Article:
“The will of the people of Rowan County as to who they have elected should be respected, as should the freedom of those representatives to pray in accordance with their consciences,” said Gibbs. “No American should be forced to forfeit their freedom because someone else doesn’t like what you say or what you believe.”
What impact will the high court's decision have?
For starters, it will be limited geographically. Because the Supreme Court passed on taking up the case itself, only the states in the Fourth Circuit — North Carolina, South Carolina, Virginia, West Virginia and Maryland — will be bound by the ruling.
"But that is many people and local governments," said Carl Tobias, a law professor at the University of Richmond. "Localities need to strongly consider what the Fourth (Circuit) said and change the practice that the court said violated the Constitution."
The Rowan board is one of several governing bodies in North Carolina that have been criticized and even sued over the years for starting their meetings with sectarian prayers. Among the others: the commissioners in Union and Lincoln counties, and the Kannapolis City Council.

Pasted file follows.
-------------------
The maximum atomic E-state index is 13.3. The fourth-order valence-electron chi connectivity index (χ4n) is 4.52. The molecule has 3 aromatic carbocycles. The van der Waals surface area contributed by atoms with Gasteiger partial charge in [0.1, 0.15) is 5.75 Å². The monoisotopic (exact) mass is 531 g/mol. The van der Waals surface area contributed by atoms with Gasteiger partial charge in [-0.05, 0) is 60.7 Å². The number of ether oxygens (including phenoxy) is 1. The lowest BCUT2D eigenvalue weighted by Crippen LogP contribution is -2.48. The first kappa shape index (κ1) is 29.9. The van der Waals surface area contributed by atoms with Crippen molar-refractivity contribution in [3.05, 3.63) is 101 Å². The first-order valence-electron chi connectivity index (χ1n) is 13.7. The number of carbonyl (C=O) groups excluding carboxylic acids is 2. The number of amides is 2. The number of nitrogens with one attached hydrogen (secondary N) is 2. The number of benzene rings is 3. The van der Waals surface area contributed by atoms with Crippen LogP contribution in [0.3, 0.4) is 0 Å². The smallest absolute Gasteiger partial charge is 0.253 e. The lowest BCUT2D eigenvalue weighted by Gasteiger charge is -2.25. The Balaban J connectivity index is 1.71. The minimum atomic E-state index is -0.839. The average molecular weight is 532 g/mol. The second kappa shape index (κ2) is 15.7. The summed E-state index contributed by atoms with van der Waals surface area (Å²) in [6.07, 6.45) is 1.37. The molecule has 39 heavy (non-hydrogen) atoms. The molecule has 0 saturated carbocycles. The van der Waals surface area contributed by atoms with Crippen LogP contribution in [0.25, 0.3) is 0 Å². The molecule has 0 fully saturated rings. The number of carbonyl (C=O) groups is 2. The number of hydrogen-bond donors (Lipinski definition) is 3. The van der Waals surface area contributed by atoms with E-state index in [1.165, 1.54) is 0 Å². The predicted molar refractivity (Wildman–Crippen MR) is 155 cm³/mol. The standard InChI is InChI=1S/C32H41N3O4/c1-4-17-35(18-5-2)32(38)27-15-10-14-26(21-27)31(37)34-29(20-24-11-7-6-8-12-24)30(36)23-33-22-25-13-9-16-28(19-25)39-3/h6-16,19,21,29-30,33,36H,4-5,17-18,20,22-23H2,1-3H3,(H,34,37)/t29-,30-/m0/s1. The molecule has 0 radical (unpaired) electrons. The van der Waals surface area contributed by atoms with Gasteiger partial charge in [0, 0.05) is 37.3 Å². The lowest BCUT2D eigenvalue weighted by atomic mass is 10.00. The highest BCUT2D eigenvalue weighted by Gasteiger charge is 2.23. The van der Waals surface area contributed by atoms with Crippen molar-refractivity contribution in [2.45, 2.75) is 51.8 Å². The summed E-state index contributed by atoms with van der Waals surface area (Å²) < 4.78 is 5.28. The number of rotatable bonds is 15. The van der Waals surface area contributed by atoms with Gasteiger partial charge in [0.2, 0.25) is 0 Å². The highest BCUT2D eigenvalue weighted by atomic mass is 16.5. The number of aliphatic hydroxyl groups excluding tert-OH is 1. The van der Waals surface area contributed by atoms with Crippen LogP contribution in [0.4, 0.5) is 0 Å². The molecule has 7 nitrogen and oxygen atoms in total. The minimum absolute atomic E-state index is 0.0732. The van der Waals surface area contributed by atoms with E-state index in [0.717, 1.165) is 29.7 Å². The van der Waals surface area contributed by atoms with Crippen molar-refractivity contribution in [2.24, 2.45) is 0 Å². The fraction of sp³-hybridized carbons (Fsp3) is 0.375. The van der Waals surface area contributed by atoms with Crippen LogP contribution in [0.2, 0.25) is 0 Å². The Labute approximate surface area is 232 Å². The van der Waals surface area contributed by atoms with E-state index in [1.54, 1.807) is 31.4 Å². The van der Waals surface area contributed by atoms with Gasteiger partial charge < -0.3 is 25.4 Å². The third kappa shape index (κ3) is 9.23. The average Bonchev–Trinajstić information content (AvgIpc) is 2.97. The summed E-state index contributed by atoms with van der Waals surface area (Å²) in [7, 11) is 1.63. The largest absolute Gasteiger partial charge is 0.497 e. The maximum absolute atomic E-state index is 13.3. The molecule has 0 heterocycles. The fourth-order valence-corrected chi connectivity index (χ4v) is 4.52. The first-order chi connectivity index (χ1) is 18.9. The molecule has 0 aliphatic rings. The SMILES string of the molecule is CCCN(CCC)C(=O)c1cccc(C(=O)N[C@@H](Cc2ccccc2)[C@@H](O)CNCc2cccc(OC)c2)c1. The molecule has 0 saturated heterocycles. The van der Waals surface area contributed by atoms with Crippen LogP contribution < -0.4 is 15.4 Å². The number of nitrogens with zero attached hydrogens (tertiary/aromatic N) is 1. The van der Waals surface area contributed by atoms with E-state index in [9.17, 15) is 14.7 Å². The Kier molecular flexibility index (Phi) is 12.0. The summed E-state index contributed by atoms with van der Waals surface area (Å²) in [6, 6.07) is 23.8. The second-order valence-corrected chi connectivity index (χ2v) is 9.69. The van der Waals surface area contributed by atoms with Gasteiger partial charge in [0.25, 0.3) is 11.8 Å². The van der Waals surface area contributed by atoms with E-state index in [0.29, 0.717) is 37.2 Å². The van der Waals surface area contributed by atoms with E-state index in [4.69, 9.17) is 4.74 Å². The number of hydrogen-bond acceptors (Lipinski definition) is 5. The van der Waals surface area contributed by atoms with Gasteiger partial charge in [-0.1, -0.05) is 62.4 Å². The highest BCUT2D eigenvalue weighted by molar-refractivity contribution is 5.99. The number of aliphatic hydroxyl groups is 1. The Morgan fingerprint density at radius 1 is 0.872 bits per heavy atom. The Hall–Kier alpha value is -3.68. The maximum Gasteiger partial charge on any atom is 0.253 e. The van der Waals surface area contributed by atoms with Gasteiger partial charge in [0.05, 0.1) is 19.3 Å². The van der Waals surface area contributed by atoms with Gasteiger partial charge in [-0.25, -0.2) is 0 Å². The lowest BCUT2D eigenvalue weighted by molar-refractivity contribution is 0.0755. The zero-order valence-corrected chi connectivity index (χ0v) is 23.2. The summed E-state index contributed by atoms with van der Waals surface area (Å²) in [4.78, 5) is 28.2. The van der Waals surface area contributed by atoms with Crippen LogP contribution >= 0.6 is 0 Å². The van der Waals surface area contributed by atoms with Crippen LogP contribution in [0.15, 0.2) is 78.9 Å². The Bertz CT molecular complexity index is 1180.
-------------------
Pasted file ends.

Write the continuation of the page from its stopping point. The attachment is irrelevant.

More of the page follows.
On Thursday, Union County spokesman Brett Vine, said commissioners still open their meetings with mostly Christian prayers and that they're mostly led by the officeholders themselves.
He said regardless of the court's ruling, he's heard nothing about changing that practice. "That'll be completely up to the commissioners," he said.
It's a bit different in practice if not in policy with the Mecklenburg County Board of Commissioners and the Charlotte City Council.
Mecklenburg policy still says that each official meeting "shall open with prayer," and that "the prayer shall be rotated among the commissioners," said county spokesman Daniel Diehl.
But Mecklenburg commissioners have tried to be more non-sectarian. Some commissioners over the years have mentioned Jesus in their prayers, but not all have. And a few Mecklenburg commissioners who were Jewish or Muslim said prayers in their traditions.
Charlotte City Council meetings open with an "invocation" from one of the members, said city spokesman Jeremy Mills. But he said it's usually more of "a moment of reflection" than a prayer.
Mills said Mayor Vi Lyles invites people in the audience to stand or sit during the invocation, but stand during the Pledge of Allegiance.
'We are just praying'